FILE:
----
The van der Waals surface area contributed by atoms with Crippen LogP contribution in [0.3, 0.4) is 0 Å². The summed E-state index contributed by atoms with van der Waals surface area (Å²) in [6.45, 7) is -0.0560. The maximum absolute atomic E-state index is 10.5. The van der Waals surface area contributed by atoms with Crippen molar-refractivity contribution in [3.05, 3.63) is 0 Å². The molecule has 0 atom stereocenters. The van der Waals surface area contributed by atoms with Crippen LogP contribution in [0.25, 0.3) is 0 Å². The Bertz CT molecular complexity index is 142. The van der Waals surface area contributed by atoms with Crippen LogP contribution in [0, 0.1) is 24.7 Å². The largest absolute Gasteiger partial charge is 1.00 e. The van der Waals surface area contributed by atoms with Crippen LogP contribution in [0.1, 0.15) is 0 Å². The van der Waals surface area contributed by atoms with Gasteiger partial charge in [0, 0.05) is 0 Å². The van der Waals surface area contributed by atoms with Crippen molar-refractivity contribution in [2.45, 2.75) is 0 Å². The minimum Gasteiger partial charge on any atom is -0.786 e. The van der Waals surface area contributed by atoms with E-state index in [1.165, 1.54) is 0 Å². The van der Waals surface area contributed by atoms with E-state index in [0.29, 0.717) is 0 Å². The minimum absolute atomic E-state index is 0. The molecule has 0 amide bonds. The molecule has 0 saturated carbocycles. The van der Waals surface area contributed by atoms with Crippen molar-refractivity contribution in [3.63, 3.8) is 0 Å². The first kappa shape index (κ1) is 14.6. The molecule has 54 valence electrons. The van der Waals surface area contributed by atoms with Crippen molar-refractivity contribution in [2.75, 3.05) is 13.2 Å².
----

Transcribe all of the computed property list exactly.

The van der Waals surface area contributed by atoms with Crippen LogP contribution in [0.3, 0.4) is 0 Å². The summed E-state index contributed by atoms with van der Waals surface area (Å²) in [6.45, 7) is -0.0560. The maximum absolute atomic E-state index is 10.5. The van der Waals surface area contributed by atoms with Crippen molar-refractivity contribution in [3.05, 3.63) is 0 Å². The molecule has 0 atom stereocenters. The van der Waals surface area contributed by atoms with Crippen LogP contribution in [0.25, 0.3) is 0 Å². The Bertz CT molecular complexity index is 142. The van der Waals surface area contributed by atoms with Crippen LogP contribution in [0, 0.1) is 24.7 Å². The largest absolute Gasteiger partial charge is 1.00 e. The van der Waals surface area contributed by atoms with Crippen LogP contribution in [0.1, 0.15) is 0 Å². The van der Waals surface area contributed by atoms with Gasteiger partial charge in [0, 0.05) is 0 Å². The van der Waals surface area contributed by atoms with Crippen molar-refractivity contribution in [2.45, 2.75) is 0 Å². The minimum Gasteiger partial charge on any atom is -0.786 e. The van der Waals surface area contributed by atoms with E-state index in [1.165, 1.54) is 0 Å². The van der Waals surface area contributed by atoms with E-state index in [0.29, 0.717) is 0 Å². The minimum absolute atomic E-state index is 0. The molecule has 0 amide bonds. The molecule has 0 saturated carbocycles. The van der Waals surface area contributed by atoms with Crippen molar-refractivity contribution in [3.63, 3.8) is 0 Å². The first kappa shape index (κ1) is 14.6. The molecule has 54 valence electrons. The van der Waals surface area contributed by atoms with Crippen molar-refractivity contribution in [2.75, 3.05) is 13.2 Å².